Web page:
Customer Experience: Using Jargon Requires Huge Leap of Faith

Asking customers to jump through hoops to buy or use our products and services is a risky strategy for super customer experience. Even people who want to buy status want it to be easy for them to obtain and definitely to use.

Using jargon with customers is one way we ask them to jump through hoops. It is hardly easy or enjoyable for them. It has no allure or magnetic pull for repeat business or loyalty.

In fact using jargon requires a huge leap of faith from the customer to trust that we care about them at all. It is a customer experience disaster as it withholds from the customer the two things they need to resolve their issue or to make a purchasing decision — clear answers and care for their needs.

Customer Experience: Using Jargon Requires Customers to Make Huge Leap of Faith Image by:PaulEvans-RG&B

Most everyone agrees that jargon is an obstacle to super customer experience. It’s like broadcasting Lewis Carroll’s Jabberwocky poem as you greet a world of potential customers:

    Twas bryllyg, and ye slythy toves
    Did gyre and gymble in ye wabe:
    All mimsy were ye borogoves;
    And ye mome raths outgrabe.

Yet I witness this jargon blunder everywhere! Two short stories illustrate Jabberwocky of words and purpose.

Story: Ready to Buy, Whoops Good Bye!
My accounting software is very old and hard to run on new computers. I decided to bite the change resistance bullet and buy the popular Quickbooks. Converting to it and setting it up is a bigger challenge than I anticipated. I found a certified local expert in an online directory that emphasized her great teaching ability. I called, ready to buy her services and get this project done.

As she spouted out her accounting version of the Jabberwocky poem, I asked her several times to no avail, “what do you mean?” She was clearly knowledgeable yet not clear to me. Her repeated lapse into jargon made me wonder if she cared about my business success at all. She withheld the two things I needed – care and clarity.

Corrective Step: Try your typical response on a relative or friend whose not a specialist like you. If they don’t understand it, explain it until they do. Then use that approach with customers.

Story: Listening All the Way to Jabberwocky
As I narrowed my search for a contractor to replace the windows in our home, I spoke with one that my neighbor used and highly recommended. He explained the process, the technical terms, and displayed a good commitment to customer service.

Then it happened. When I asked if I could get the windows without “Low E” (a feature that makes them super energy efficient yet gives the windows a greyish hue), he replied, “Well that defeats the whole purpose of replacing the windows.” Oh really, I replied? Is that my purpose?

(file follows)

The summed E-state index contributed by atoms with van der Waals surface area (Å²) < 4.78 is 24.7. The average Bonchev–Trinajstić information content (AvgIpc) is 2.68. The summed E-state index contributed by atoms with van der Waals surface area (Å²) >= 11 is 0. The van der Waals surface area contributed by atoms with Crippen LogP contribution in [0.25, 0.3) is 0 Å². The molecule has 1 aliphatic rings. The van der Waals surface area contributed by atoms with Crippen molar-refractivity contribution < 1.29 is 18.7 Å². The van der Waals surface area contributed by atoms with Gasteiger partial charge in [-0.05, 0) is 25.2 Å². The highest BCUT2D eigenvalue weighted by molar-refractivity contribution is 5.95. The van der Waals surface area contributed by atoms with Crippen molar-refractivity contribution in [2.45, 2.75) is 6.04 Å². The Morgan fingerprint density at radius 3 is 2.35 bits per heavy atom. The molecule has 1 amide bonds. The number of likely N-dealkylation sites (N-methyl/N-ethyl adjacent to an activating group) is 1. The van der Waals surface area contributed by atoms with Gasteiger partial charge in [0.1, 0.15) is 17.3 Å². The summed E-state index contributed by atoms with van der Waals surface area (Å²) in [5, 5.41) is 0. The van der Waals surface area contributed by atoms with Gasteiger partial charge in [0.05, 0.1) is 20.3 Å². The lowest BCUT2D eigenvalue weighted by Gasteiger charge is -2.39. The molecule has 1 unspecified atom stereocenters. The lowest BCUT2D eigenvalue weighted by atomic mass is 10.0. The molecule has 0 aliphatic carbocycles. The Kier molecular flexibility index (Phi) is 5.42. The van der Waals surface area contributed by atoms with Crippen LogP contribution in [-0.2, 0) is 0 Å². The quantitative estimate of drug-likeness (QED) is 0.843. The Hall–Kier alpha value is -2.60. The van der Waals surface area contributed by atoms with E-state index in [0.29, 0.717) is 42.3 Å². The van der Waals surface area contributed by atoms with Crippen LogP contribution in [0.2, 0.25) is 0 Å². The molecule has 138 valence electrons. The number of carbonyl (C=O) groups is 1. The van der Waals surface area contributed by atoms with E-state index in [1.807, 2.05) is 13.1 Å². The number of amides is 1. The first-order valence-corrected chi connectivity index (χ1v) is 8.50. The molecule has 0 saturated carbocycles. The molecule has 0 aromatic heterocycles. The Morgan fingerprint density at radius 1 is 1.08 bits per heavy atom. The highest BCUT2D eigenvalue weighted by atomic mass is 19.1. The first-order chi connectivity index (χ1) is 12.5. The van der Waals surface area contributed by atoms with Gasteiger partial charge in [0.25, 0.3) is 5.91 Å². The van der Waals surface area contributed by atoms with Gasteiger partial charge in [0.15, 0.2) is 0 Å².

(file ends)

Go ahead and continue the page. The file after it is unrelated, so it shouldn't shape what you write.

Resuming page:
He look stunned. After I explained my purpose for replacing the windows and for requesting no Low E, he apologized for not listening for my purpose and needs.

Oddly enough, this contractor didn’t speak with Jabberwocky — he listened with it. His assumptions scrambled what he heard and killed the clarity of his response to me. By the way, he asked me to ping him if he slipped into listening Jabberwocky again. (Nice touch!)

Corrective Step: Clarify assumptions to deliver a super customer experience.

Our assumptions, jargon, and scripted approach widen the gap between us and the customers. If the gap is great, the customers don’t have the trust needed to work with us or buy from us.

As we ask for this leap of faith through our jargon, the customer may well leap to another company with the hope of finding someone who connects, cares, and delivers.

Close the gap with clarity and care. Otherwise, the sequel to today’s bad customer experience becomes the prequel to tomorrow’s lost sale.

What is your team’s Jabberwocky? Acronyms? Abbreviations? New meanings to old words? How will you all fix it?

From my professional experience to your success,
Kate Nasser, The People-Skills Coach™

Related Post:
Customer Experience: Harmony Builds Trust

©2012 Kate Nasser, CAS, Inc. Somerville, NJ. If you want to re-post or republish this post, please email Thank you for respecting intellectual capital.

Kate Nasser, The People-Skills Coach™, delivers coaching, consulting, training, and keynotes on leading change, employee engagement, teamwork, and delivering the ultimate customer experience. She turns interaction obstacles into interpersonal success. See this site for workshop outlines, keynote footage, and customer results.